State recognizes value of Greenville Grange Hall
The South Greenville Grange Hall has been added to the Wisconsin Register of Historic Places.
GREENVILLE - Walking through the doors of the South Greenville Grange Hall is like being transported into a bygone era.
As soon as one enters the two-story brick building at the northeast corner of State 76 and Outagamie County BB, the sound of the highway traffic fades, and time seemingly stands still.
Just beyond the front entrance is a lobby with a ticket booth and cloakroom. It's not hard to imagine a crowd of finely dressed townspeople arriving for a three-act play or masquerade ball.
"In my parents' time, they talked about meeting at the Grange," said Jean Goffard, a fifth-generation member of the Grange. "They had lots of dances here, and when you were young and single, you came to these dances. There are a lot of people in the area who met here through the Grange dances."
The Wisconsin Historical Society recently recognized the social importance of the South Greenville Grange Hall and placed it on the Wisconsin Register of Historic Places.
A listing on the National Register of Historic Places likely will follow in the coming months.
Peggy Veregin, Wisconsin's National Register coordinator, said the Grange Hall is special because it was the social hub of rural life in Greenville. To some extent, it still is. The South Greenville Grange is the oldest functioning Grange organization in Wisconsin.
"We are happy to recognize this building because it really is such a centerpiece in the social network of the community," Veregin told USA TODAY NETWORK-Wisconsin.
The public will have an opportunity to see the Grange Hall during an open house from 2 to 4 p.m. Oct. 28. Tours will be offered, and Goffard is exploring the possibility of opening a time capsule that is contained in the building's cornerstone.
The South Greenville Grange Hall is the third property in Greenville to earn a spot on the Wisconsin Register of Historic Places. The Greenville State Bank, 252 Municipal Drive, and the Joseph Kronser Hotel and Saloon, also known as Greenville Station, 246 Municipal Drive, were listed on the state and national registers in 1989.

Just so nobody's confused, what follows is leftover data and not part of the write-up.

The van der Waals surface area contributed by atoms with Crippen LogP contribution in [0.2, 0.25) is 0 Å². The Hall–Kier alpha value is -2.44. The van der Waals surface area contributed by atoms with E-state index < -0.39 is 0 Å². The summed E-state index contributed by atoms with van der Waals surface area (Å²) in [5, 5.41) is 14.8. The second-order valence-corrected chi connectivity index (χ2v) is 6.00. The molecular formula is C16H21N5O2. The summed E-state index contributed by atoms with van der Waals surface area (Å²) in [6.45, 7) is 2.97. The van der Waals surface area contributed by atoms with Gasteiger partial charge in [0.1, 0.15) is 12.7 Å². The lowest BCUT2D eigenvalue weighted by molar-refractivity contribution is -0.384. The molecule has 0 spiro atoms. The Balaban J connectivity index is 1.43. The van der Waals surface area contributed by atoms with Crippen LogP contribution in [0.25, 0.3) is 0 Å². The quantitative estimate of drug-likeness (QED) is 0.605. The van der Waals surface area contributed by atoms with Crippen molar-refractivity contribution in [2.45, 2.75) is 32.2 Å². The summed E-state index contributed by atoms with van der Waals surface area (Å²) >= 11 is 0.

The National Grange, founded in 1867, is a nonprofit, nonpartisan fraternal organization that advocates for rural America and agriculture. It grew to prominence in the decade after the Civil War as it lobbied on behalf of American farmers to lower rates charged by grain storage and transportation companies. It later promoted rural free mail delivery by the U.S. Post Office.
The South Greenville Grange organized in 1873 as part of the Grange movement that swept across the country. It brought farmers together to share knowledge and to socialize.
"They saw that a lot of farmers were on their own trying to figure out the best ways of farming," Goffard said. "They would bring in speakers and trade ideas."
Members of the South Greenville Grange built three other halls, all within a mile of each other, before constructing the current hall in 1928.
Goffard described the building as "one of the grandest Grange halls in the United States."
"It is often asked if the Grange Hall was originally built as a school or as a community building, but it was built solely as a Grange Hall," she said.
The South Greenville Grange was the first cooperative in the town. It had a store inside the Grange Hall and bought groceries wholesale, along with seeds, feeds, binder twine, coal and gasoline, for sale to its members.
In addition to the store, the first floor of the building has a kitchen and dining room, plus the aforementioned lobby, ticket booth and cloakroom.
"To me, it's one of the coolest areas of the hall," Goffard said of the ticket booth. "You don't see things like that anymore."
The dance hall on the second floor is filled with character: folding wood-panel doors, lace curtains, wooden benches and creaky floor boards. The raised stage at the front features two richly painted canvas backdrops advertising local businesses with one-, two-, three- and four-digit telephone numbers.
Membership in the South Greenville Grange reached 400 at one point, Goffard said, and women were admitted on an equal basis as men. Today, the Grange's membership has dwindled to about 20 people.
Members meet at 4:30 p.m. on the second Sunday of the month. It is one of two Grange halls in Wisconsin still in use by Grange organizations. The other is the La Prairie Grange Hall near Janesville.
Annual membership dues for the South Greenville Grange are $20.
Goffard began attending Grange activities at age 5 and officially joined the organization at age 14. She has been a member for 46 years.
Beyond Grange activities, the hall is available for rent for meetings, craft fairs, parties, bridal showers and wedding receptions.
"That's how we generate most of our income to pay our expenses," Goffard said.